News & Analysis: Cameroon

Is the Worst of Africa’s COVID-19 Outbreak Over?

“‘Quite early in in the evolution of the pandemic on the continent, governments quickly implemented restrictions on movement and gatherings; so-called ‘lockdowns’ and this, we think, created a window of opportunity to keep the case numbers low and to strengthen public health capacities,’ says WHO Regional Director for Africa Dr. Matshidiso Moeti.”

via AllAfrica

IDA: Securing a more resilient future in fragile and conflict-affected settings

“Under the 18th replenishment of IDA, which ended in June, the World Bank has more than doubled its support in fragile and conflict-affected situations over three years, from $10.2 billion to $23 billion. Thanks to this, over 38 million people have accessed essential health services, more than 15 million children have been immunized, and over 17 million people have benefitted from social safety net programs.”

via World Bank

Cameroon’s twin crises create surge in teen pregnancy

“The lives of many young women have been impacted by not one but two crises: COVID-19 and the ongoing conflict in Cameroon’s Anglophone regions. In Douala, the worsening economy and the closure of schools has forced many young women to turn to sex work to make ends meet, or made them vulnerable to exploitative men.”

via Mail & Guardian

Cameroon’s multi-pronged strategy to beat COVID-19-induced slump

“In order to counter the downturn, Yaoundé has announced plans to get the economy back on its feet: both in the short term through financial support for businesses, and longer term by strengthening trade with the rest of the world.”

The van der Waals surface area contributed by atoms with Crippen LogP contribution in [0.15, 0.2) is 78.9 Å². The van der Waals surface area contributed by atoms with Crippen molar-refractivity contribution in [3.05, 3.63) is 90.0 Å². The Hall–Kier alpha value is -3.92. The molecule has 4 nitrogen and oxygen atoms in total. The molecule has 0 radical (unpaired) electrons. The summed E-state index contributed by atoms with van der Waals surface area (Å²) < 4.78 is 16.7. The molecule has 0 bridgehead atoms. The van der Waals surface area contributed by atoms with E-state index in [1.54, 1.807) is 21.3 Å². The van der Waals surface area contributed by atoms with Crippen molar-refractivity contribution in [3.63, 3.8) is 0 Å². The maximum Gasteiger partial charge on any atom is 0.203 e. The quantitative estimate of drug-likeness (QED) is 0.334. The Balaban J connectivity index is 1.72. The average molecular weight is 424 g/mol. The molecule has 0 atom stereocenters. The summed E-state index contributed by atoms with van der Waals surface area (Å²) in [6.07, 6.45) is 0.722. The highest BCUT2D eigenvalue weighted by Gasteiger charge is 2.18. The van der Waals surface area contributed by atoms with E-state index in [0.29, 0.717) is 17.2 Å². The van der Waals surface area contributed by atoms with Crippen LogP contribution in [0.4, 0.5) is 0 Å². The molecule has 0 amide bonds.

via New African Magazine

Africa’s top 10 COVID-19 hotspots face virus storm

“The World Health Organisation has warned that the coronavirus pandemic could overwhelm already strained public health systems in Africa. Despite considerable investments in the past five months, Africa’s healthcare infrastructure remains gravely inadequate. The average doctor to patient ratio of 1:5,000 is still far short of the World Health Organisation (WHO) recommended proportion of 1:1,000.”

via The East African

The promise of digitising cash transfers in sub-Saharan Africa during COVID-19 and beyond

“This year, the coronavirus pandemic has forced governments to grapple with difficult questions regarding lockdowns, contact tracing and the provision of emergency financial assistance to citizens now without work. In developing countries, these hardships are magnified with the World Bank estimating that remittances – money transfers sent from foreign workers to their home countries – to low and middle-income countries (LMICs) are projected to fall by 19.7 percent (from $554 billion in 2019 to $445 billion in 2020). Considering the significant role that remittances play in alleviating poverty and improving nutrition, many governments have turned to mobile cash transfers for vulnerable citizens to use while minimising COVID-19 exposure.”

via Africa Portal

Why African countries are reluctant to take up COVID-19 debt relief

“Of the 25 countries eligible for the debt relief, only four have requested assistance – Cameroon, Côte d’Ivoire, Ethiopia and Senegal. The majority have either refused to apply, or have not yet requested a debt moratorium.”

via The Conversation

Coronavirus stalks cells of Cameroon’s crowded prisons

“Hundreds of cases of COVID-19 were recorded among the inmates released from five prisons dotted across Cameroon’s central region in April, according to government data seen by Reuters which has not been made public.”

via Reuters

The Day After COVID-19: Overcoming the Novel Coronavirus double jeopardy in Central Africa

“Central Africa countries announced various stimulus packages to alleviate the impact of the crisis on the population and on the economy. However, those measures had only redistributive impacts in the very short term, without significant effect on the overall production level.”

via CNBC Africa

Cameroon hospitals turn to telemedicine as patients flee over COVID-19 scare

“Some health facilities in Cameroon are turning to telemedicine as patients have been keeping away from and fleeing medical facilities for fear of contracting the coronavirus COVID-19.”

via The East African